Even people who use Windows exclusively have probably heard of The Gimp, which Linux and Unix users often proclaim as the “free alternative to Adobe Photoshop.” While Photoshop is in no danger of being displaced in the industry, Gimp is certainly more than adequate for most use.

But installing it in Windows has never been easy, unless you knew a well-kept secret: the URL for Installers for Gimp for Windows. (The Windows page at gimp.org is pretty intimidating.)All you need to do is download both files, the GTK+ 2 toolkit and Gimp for Windows. Install GTK+ first, then install Gimp, and you’re golden. Although the current version 2.0 is still pre-release, it’s much nicer than the “stable” 1.2 release–it has more features and a better user interface, and frankly, I don’t find it any less stable.

You’ll almost definitely want to keep the link to Grokking The Gimp handy. It’s a professionally written book that’s freely distributable, or, if you prefer, you can buy a print copy. Gimp is easy enough to understand if you have a guide, but you need a guide. Given that book, even a drawing klutz like me was able to do some drawings that turned heads. (Paper buildings on a model railroad layout, in my case.)

The copy of GTK+ on the Installers for Gimp for Windows site is also the secret to getting the Win32 port of Sodipodi up and running. Sodipodi is a free vector drawing program, similar in function to Adobe Illustrator, Macromedia Freehand, or Corel Draw. While not as full featured as the current version of any of them, again, it’s good enough for most casual use. Don’t be put off by its low version number; its primary author is a perfectionist. It’s at least as stable as most of the commercial low-end graphics programs I’ve seen for Windows.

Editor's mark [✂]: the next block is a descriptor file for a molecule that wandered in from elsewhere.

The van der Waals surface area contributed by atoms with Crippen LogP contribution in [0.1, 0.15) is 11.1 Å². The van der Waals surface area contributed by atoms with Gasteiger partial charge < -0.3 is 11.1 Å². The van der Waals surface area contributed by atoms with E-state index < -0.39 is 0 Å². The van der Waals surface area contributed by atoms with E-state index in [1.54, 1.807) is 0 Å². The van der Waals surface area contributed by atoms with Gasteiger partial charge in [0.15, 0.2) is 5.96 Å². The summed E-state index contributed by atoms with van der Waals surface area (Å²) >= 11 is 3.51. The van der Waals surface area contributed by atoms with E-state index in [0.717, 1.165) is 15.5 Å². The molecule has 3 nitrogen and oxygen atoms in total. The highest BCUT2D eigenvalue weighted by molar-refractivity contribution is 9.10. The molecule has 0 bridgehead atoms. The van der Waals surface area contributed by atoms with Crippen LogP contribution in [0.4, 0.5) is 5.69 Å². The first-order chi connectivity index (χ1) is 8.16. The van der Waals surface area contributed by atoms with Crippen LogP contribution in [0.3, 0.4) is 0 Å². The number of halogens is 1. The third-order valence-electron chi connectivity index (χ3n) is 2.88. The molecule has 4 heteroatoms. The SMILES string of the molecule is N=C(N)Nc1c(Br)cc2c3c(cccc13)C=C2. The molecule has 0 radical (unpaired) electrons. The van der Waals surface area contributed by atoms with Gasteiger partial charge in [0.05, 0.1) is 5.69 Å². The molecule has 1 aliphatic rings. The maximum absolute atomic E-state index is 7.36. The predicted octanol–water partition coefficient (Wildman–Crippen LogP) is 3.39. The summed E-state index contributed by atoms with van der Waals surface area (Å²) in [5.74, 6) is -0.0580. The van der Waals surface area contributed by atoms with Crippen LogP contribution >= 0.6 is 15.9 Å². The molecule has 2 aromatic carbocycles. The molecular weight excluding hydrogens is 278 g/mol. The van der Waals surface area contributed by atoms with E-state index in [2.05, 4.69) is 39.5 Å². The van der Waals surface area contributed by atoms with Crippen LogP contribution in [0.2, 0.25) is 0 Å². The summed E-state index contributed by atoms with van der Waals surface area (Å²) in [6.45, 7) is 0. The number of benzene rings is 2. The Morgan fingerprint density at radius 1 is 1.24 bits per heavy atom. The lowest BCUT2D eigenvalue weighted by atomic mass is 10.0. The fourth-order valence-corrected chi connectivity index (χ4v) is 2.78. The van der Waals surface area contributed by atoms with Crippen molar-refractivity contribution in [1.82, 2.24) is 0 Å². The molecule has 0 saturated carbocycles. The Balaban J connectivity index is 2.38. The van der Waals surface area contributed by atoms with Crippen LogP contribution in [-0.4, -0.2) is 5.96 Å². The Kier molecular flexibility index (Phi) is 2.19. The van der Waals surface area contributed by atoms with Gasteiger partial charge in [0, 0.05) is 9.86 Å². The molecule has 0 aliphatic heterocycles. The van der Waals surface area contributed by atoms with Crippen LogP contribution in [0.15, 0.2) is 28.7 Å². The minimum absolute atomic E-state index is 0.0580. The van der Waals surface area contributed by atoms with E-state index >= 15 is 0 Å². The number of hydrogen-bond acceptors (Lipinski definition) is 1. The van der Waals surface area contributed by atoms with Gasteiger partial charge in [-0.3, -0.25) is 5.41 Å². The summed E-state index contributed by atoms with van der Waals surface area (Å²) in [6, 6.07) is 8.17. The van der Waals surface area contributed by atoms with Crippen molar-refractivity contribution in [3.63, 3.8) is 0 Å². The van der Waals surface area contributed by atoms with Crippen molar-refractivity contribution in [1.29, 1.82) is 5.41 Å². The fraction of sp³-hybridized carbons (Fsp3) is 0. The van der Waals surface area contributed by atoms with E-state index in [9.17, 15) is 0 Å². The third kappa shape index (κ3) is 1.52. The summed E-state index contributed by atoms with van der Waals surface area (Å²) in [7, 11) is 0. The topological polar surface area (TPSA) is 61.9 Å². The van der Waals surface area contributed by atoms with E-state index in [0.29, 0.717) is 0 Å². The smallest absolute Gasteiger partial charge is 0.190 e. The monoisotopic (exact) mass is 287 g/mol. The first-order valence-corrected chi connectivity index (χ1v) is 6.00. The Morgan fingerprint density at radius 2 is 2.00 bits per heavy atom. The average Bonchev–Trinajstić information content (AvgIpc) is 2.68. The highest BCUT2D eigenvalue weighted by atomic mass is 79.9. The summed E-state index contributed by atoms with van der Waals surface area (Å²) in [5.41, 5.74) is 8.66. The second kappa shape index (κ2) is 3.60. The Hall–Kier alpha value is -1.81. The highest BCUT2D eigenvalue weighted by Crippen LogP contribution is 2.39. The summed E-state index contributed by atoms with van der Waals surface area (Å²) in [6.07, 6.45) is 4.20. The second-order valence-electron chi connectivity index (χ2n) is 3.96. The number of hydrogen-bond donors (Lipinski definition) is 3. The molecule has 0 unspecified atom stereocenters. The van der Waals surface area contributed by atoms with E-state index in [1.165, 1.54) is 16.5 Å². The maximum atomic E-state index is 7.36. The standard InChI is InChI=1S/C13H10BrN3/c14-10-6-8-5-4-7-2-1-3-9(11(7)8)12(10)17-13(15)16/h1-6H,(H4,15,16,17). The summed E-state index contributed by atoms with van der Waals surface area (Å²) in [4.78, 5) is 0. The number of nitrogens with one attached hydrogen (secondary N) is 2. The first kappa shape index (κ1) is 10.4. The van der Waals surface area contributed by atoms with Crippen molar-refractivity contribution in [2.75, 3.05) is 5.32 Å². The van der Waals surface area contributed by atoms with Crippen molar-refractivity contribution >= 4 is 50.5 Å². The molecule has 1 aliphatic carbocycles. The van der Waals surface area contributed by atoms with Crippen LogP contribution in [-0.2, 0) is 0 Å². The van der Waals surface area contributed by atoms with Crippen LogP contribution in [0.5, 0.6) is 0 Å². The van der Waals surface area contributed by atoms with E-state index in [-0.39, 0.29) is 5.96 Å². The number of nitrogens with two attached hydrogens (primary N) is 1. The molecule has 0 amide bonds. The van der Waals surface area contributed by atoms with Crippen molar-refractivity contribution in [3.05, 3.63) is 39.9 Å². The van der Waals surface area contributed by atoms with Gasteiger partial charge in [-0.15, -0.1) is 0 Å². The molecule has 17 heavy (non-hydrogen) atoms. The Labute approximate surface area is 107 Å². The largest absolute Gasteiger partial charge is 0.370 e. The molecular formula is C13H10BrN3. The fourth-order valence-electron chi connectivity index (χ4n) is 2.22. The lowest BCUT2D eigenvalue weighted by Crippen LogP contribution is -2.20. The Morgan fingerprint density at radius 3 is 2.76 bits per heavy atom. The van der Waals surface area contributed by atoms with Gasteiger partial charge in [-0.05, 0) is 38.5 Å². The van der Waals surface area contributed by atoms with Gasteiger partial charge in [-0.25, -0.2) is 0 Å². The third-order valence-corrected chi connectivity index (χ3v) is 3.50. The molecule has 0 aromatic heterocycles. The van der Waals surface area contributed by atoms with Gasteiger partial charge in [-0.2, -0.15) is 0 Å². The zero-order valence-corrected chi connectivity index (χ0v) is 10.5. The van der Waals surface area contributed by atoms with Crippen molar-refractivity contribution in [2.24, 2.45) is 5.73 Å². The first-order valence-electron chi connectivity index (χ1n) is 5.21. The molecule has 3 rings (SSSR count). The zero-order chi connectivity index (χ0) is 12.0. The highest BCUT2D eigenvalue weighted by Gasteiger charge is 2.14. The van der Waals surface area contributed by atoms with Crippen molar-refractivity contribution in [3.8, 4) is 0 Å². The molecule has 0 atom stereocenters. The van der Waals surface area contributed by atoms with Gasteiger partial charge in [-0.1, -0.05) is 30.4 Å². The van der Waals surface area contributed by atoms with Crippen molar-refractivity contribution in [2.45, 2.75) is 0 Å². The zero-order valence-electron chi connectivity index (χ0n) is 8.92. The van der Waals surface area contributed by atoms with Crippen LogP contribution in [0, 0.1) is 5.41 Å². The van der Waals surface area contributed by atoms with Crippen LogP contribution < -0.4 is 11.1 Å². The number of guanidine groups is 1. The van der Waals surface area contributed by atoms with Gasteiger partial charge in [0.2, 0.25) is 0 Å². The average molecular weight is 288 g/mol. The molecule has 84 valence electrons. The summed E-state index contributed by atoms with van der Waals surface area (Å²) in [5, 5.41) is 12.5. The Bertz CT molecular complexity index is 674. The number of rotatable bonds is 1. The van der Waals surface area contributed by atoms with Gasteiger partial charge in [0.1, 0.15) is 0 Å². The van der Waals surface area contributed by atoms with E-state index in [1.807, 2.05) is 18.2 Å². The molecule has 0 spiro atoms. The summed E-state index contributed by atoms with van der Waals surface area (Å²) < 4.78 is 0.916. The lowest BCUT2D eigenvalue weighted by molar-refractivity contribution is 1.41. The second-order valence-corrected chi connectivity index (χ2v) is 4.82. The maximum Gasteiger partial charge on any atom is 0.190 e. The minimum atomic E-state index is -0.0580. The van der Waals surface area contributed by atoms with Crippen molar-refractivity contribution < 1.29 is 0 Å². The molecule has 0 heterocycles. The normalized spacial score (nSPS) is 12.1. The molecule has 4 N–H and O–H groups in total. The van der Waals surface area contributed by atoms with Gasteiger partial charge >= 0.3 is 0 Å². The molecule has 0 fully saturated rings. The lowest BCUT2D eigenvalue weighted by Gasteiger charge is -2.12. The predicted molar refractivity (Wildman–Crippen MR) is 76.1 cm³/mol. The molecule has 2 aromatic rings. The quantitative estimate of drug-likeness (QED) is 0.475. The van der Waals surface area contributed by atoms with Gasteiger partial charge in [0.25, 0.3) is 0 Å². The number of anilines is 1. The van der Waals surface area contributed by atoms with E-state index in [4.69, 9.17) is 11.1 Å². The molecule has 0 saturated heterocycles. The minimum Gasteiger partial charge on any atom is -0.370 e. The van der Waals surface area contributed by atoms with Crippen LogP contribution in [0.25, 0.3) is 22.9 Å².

There is no equivalent to Grokking The Gimp yet for Sodipodi. This Sodipodi Guide will get you started.

If you want to play around with graphic design and can’t afford to buy Photoshop and Illustrator (even the educational prices can be a bit high for some people), playing with Gimp and Sodipodi is a good way to learn the basics in order to see if you even want to learn more about drawing with a computer. Who knows, the current or some future version may even prove to be all you need–saving you from ever having to buy the commercial software.